When a Guy Chapman responded to my blog entry on ending nuclear-generated electricity by citing a 1975 Chinese Dam accident in which 26,000 died and another 140,000 may have starved to death later, I thought I would ignore it.
But yesterday in many newspapers across the globe, Gwynne Dyer, a legitimate international journalist, repeated the ridiculous argument central to Chapman’s response, that nuclear is unfairly treated and held to a higher standard than we hold other ways of generating electricity.
Now I have to analyze what looks like one of the major rhetorical strategies that the nuclear industry and its supporters will employ to explain away the growing disaster at Fukushima.
The way this argument goes, hundreds of miners die every year and only 5,000 died at Chernobyl, which of course ignores the thousands of malformed children born or those who developed thyroid and other cancers afterwards and the hundreds of thousands of early deaths that have occurred and we know will occur over the coming decades.
There are five problems with the argument that other electrical-generating industries kill more people and get a free pass:
- It’s not true that the other industries get a free pass: After the 1975 Chinese hydroelectric disaster, the heads of those in charge rolled and the dam was entirely rebuilt. We see what’s happening to Massey and its CEO in the wake of the West Virginia coal accident: investigations and indictments.
- You are comparing apples to oranges: In both the hydroelectric and the coal comparison, the authors compare the total fatalities of many accidents or of the very worst imaginable accident to the immediate fatalities of what may or may not have been a severe nuclear plant accident.
- The failures leading to most of the coal and hydroelectric accidents resulted either from human error, poor maintenance or bad technology, all of which can be corrected with existing technologies and higher inspection standards, which virtually all nations are now dedicated to achieving. But while human error and inferior design have led to most nuclear accidents, too, the unavoidable safety hazards of nuclear are inherent in that it produces harmful radiation, which is impossible to store safely and lingers for tens of thousands of years.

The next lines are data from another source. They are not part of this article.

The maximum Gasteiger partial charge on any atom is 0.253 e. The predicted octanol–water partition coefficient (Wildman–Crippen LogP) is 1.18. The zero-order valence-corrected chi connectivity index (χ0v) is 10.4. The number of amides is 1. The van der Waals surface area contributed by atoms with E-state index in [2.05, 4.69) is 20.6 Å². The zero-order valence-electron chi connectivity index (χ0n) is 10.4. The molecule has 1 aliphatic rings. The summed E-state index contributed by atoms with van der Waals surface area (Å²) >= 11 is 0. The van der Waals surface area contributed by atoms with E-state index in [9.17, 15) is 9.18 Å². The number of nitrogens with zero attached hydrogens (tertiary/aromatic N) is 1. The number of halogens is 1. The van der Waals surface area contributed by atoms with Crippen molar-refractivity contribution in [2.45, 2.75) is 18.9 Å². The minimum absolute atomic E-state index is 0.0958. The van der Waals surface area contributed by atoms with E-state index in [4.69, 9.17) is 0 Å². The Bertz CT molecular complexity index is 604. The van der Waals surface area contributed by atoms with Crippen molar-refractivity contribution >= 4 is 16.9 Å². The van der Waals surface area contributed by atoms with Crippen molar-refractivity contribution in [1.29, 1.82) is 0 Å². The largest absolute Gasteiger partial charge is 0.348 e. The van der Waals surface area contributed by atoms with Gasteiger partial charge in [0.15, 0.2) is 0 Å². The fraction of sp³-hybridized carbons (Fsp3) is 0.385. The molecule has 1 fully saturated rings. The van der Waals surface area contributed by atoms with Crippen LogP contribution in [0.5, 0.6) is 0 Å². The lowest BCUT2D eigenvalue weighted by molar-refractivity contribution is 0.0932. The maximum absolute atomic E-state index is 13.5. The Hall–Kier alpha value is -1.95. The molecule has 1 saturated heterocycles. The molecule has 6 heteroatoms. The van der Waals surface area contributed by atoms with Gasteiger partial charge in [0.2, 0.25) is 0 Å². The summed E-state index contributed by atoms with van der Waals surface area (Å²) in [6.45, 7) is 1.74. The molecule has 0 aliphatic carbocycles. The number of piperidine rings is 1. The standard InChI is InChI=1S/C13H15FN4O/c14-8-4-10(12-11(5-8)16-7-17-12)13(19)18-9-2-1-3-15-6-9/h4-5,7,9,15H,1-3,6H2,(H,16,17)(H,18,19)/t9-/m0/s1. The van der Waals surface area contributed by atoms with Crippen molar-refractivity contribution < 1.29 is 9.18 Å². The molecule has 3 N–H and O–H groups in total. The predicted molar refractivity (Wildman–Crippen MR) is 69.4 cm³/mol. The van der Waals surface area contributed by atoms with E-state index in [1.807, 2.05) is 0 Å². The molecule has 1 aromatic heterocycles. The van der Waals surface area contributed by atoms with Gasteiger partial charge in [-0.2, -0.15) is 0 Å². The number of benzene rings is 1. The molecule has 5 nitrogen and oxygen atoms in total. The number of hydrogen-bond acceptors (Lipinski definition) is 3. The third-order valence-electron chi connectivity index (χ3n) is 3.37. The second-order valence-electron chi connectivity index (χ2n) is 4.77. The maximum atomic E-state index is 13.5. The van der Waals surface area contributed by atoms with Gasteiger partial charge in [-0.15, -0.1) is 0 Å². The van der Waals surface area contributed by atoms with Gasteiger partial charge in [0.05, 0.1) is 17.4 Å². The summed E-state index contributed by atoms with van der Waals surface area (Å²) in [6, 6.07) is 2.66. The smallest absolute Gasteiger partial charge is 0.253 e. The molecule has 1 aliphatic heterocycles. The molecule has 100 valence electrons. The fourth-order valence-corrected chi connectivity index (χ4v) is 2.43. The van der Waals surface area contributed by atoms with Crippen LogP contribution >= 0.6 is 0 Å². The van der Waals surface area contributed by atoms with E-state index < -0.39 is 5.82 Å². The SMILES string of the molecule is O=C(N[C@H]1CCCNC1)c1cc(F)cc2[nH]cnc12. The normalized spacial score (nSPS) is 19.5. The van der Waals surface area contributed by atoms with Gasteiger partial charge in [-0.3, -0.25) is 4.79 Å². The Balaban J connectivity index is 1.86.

- A hydroelectric or coal accident affects only the immediate surroundings, whereas the nuclear accident can infect water and food hundreds and even thousands of miles away.
- It is possible to implement all the steps to ameliorate hydroelectric or coal damage to the natural and human environments within the course of a few decades at the most. Ameliorating not only the damage from a nuclear accident, but the waste nuclear produces takes far longer than the recorded history of mankind to this date.
One thing that all these technologies have in common is the need for governmental support to produces inexpensive electricity. If governments made coal-powered generating plants use equipment that is now available to “scrub” most of the noxious wastes from burning coal to generate electricity, the price of electricity would rise significantly. Virtually all hydroelectric projects have government support. In the case of nuclear-generated electricity, the industry would not even exist without the Price-Anderson Act, which limits the financial liability of companies that generate electricity through nuclear fission to the equivalent of the cost of a fender-bender. If we were to repeal the Price-Anderson Act, I’m betting virtually every nuclear power plant in the United States would shut down in 10 years.
I’m not saying that we shouldn’t provide support to electricity-producing industries. What I am saying is that we should immediately end all governmental support of nuclear-generated electricity and invest that money into cleaning up and making safer existing technologies and commercializing solar, wind and other renewable alternatives.